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Retrophies: achievements system for emulators (retrophies.win)
46 points by marbartolome on Aug 1, 2016 | hide | past | web | favorite | 23 comments



Cool from a tech standpoint, but trophies/achievements are lazy game design. Rather than motivate players with story progression, skill mastery, etc., they're just checklists to complete.


Sometimes they are, but for people who would self-impose an additional challenge anyway, achievements can provide some extra fun.

I've also seen achievements used for humor and story purposes; they can provide that bit of levity that helps ameliorate an excessively dark moment, or turn a nasty trap into a chuckle, or provide a fourth-wall-breaking moment.

For an example of that last case, see the Portal 2 achievement "This Is The Part Where He Kills You".


A fun example of this is magicka, that has some of the most hilarious achievements I've ever seen in a game, full of references. Some examples :

- http://magicka.gamepedia.com/Let_off_some_steam (Notice the logo)

- IMMA FIRIN' MAH LAZER!!!!: Successfully cross two beams into a more powerful one.

- It's over nine thousand!!!!: Deal over 9000 damage to one enemy.

Well-made, well-placed achievements certainly do have a place, even in casual gaming.


That was one of my favorite parts of the game, and the Achievement really was the cherry on top. It pops up just before you fade in, and it seems like a cheeky spoiler, and then the huge white Title Text to the dialog to the absurd "you really should grok where you stand on this" setting comes in. And then - if you wait for a little bit - the point really gets driven home...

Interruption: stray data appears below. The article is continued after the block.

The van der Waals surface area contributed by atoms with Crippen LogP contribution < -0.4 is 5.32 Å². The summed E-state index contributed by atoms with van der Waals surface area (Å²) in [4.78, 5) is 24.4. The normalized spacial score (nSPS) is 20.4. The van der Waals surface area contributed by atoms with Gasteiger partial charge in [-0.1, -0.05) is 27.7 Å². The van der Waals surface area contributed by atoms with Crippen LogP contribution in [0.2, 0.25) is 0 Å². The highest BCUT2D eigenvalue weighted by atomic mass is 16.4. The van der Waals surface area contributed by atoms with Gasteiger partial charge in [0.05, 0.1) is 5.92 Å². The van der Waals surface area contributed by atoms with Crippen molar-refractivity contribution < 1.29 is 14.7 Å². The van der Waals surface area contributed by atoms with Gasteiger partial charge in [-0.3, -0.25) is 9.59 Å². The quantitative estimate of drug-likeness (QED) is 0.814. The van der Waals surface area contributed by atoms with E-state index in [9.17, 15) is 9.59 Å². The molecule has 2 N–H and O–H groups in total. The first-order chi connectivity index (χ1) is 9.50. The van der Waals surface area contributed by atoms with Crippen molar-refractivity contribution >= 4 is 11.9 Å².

I think they are very much underutilized in games. A lot of developers seems to simply add achievements for reaching various milestones (how developer-like :P) -- but they could be used for so much more!

What kinds of edge cases came up in testing that would be fun for the player? What kind of super secrets can you rally your playerbase to find/hunt down? What kind of silly little tasks can you come up with?


I like them as a way to push me into aspects of the game that I would normally never try.

For example, in WoW it got me to go explore all of the other faction's territories, which I didn't even know was possible. It also got me to run the old dungeons that no one did anymore.

When designed right, they can be really good.


To me achievements make more sense when you count the community aspect. They can be humorous or motivating while playing standalone, but usually games have their own ways of providing a sense of progression and achievement (or they will be boring!). Achievements become really interesting when you compare them against the community, and you can find extra motivation in "oh, only 10% of the players have managed to do this, lets go for it!".

Further development ideas for retrophies inclued building on this community aspect. Although now that I've discovered retroachievements.org I'm not sure it's worth the duplicated effort :P


I disagree: it's a site map for what you can do in a game and what you might find enjoyable. The achievements themselves aren't as important as seeing what experiences the game offers.


Is this something new? It seems exactly like Retro Achievements, which I think has been around for years.

http://retroachievements.org


Author speaking. I had no idea that thing existed =) But yes, retrophies seems to be exactly the same idea, implemented the same way as well. Plus with a mature community already!